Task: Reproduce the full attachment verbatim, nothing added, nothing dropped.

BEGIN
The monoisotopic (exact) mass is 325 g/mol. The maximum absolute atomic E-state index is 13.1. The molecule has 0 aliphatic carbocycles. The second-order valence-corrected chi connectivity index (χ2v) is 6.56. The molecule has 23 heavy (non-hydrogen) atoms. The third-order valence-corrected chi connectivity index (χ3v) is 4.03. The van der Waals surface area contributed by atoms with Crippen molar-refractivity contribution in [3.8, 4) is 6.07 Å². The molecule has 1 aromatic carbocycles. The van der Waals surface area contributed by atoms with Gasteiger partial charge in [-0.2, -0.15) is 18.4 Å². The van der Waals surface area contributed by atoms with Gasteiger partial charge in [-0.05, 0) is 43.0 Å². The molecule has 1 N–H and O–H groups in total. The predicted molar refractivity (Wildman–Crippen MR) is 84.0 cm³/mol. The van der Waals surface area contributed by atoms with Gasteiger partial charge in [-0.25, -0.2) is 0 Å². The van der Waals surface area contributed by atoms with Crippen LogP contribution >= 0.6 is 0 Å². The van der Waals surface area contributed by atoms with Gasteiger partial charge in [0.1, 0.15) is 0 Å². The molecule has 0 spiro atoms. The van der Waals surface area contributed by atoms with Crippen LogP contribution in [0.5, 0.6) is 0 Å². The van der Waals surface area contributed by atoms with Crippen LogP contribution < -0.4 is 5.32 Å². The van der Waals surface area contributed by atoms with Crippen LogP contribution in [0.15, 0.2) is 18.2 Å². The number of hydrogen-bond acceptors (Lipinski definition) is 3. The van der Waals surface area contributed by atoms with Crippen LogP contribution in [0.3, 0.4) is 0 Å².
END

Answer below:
The monoisotopic (exact) mass is 325 g/mol. The maximum absolute atomic E-state index is 13.1. The molecule has 0 aliphatic carbocycles. The second-order valence-corrected chi connectivity index (χ2v) is 6.56. The molecule has 23 heavy (non-hydrogen) atoms. The third-order valence-corrected chi connectivity index (χ3v) is 4.03. The van der Waals surface area contributed by atoms with Crippen molar-refractivity contribution in [3.8, 4) is 6.07 Å². The molecule has 1 aromatic carbocycles. The van der Waals surface area contributed by atoms with Gasteiger partial charge in [-0.2, -0.15) is 18.4 Å². The van der Waals surface area contributed by atoms with Gasteiger partial charge in [-0.05, 0) is 43.0 Å². The molecule has 1 N–H and O–H groups in total. The predicted molar refractivity (Wildman–Crippen MR) is 84.0 cm³/mol. The van der Waals surface area contributed by atoms with Gasteiger partial charge in [-0.25, -0.2) is 0 Å². The van der Waals surface area contributed by atoms with Crippen LogP contribution >= 0.6 is 0 Å². The van der Waals surface area contributed by atoms with Gasteiger partial charge in [0.1, 0.15) is 0 Å². The molecule has 0 spiro atoms. The van der Waals surface area contributed by atoms with Crippen LogP contribution in [0.5, 0.6) is 0 Å². The van der Waals surface area contributed by atoms with Crippen LogP contribution < -0.4 is 5.32 Å². The van der Waals surface area contributed by atoms with Crippen LogP contribution in [0.15, 0.2) is 18.2 Å². The number of hydrogen-bond acceptors (Lipinski definition) is 3. The van der Waals surface area contributed by atoms with Crippen LogP contribution in [0.3, 0.4) is 0 Å².